The U.S. Federal Trade Commission said on Tuesday Sony BMG agreed to settle charges that it secretly embedded potentially damaging anti-piracy software in some of its CDs.
The settlement requires Sony BMG, a joint venture of Sony and Germany's
Bertelsmann AG , to make further disclosures, to allow consumers to exchange
the CDs at issue and reimburse consumers for up to $150 to repair any damage to
their computers, the FTC said.
"Consumers' computers belong to them, and companies must adequately disclose
unexpected limitations on the customary use of their products so consumers can
make informed decisions regarding whether to purchase and install that
content," FTC Chairman Deborah Majoras said in a statement.
The FTC said Sony BMG violated the law by embedding some music CDs with
software that installed itself on consumers' computers without their consent
and restricted the number of times the audio files could be copied. It also was
used to help send them marketing messages, the FTC said.
The software was "unreasonably difficult to uninstall" and created security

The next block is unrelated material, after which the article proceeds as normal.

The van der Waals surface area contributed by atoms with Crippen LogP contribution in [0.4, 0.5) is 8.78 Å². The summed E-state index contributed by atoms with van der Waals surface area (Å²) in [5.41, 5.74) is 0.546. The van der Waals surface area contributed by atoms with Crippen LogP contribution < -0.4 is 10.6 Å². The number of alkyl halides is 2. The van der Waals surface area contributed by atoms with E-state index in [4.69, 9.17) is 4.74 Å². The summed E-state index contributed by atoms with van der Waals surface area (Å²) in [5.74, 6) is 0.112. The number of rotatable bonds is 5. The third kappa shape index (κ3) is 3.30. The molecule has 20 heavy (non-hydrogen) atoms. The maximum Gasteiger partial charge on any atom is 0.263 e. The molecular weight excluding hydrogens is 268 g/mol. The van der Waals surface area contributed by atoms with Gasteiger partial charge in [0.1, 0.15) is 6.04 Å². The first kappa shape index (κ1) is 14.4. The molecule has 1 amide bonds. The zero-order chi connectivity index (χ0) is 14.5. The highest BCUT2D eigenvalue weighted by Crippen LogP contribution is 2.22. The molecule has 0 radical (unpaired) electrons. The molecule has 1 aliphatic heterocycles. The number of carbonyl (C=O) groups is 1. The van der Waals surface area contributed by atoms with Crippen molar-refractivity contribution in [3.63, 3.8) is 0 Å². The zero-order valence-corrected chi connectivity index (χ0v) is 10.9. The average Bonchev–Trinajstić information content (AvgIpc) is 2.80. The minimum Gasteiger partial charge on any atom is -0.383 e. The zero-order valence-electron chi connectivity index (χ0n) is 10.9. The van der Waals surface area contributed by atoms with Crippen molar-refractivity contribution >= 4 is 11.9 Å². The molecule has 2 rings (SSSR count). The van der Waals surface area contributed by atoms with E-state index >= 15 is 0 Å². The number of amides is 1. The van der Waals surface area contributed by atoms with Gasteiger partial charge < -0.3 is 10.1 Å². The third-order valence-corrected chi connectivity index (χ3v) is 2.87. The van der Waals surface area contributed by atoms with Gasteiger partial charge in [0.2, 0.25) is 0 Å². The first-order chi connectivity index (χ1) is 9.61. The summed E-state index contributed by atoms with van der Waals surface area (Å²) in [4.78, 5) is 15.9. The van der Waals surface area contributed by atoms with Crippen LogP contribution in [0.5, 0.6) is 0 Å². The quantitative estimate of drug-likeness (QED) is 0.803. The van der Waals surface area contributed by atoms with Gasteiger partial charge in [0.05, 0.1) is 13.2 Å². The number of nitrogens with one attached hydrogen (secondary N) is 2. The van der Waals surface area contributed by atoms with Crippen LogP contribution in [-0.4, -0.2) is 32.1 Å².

vulnerabilities that could allow hackers and other third parties to gain access
to consumers' computers, the FTC said.
The software at issue was included on millions of Sony BMG CDs sold in 2005,
the FTC said. The agency charged that it was deceptive because Sony BMG failed
to disclose adequately that software would be installed.
Sony BMG issued a statement saying, "We are pleased to have reached this
agreement with the Federal Trade Commission." The company declined to comment
Last month, Sony BMG reached a nearly identical settlement with 41 states and
the District of Columbia. The company no longer includes the software on its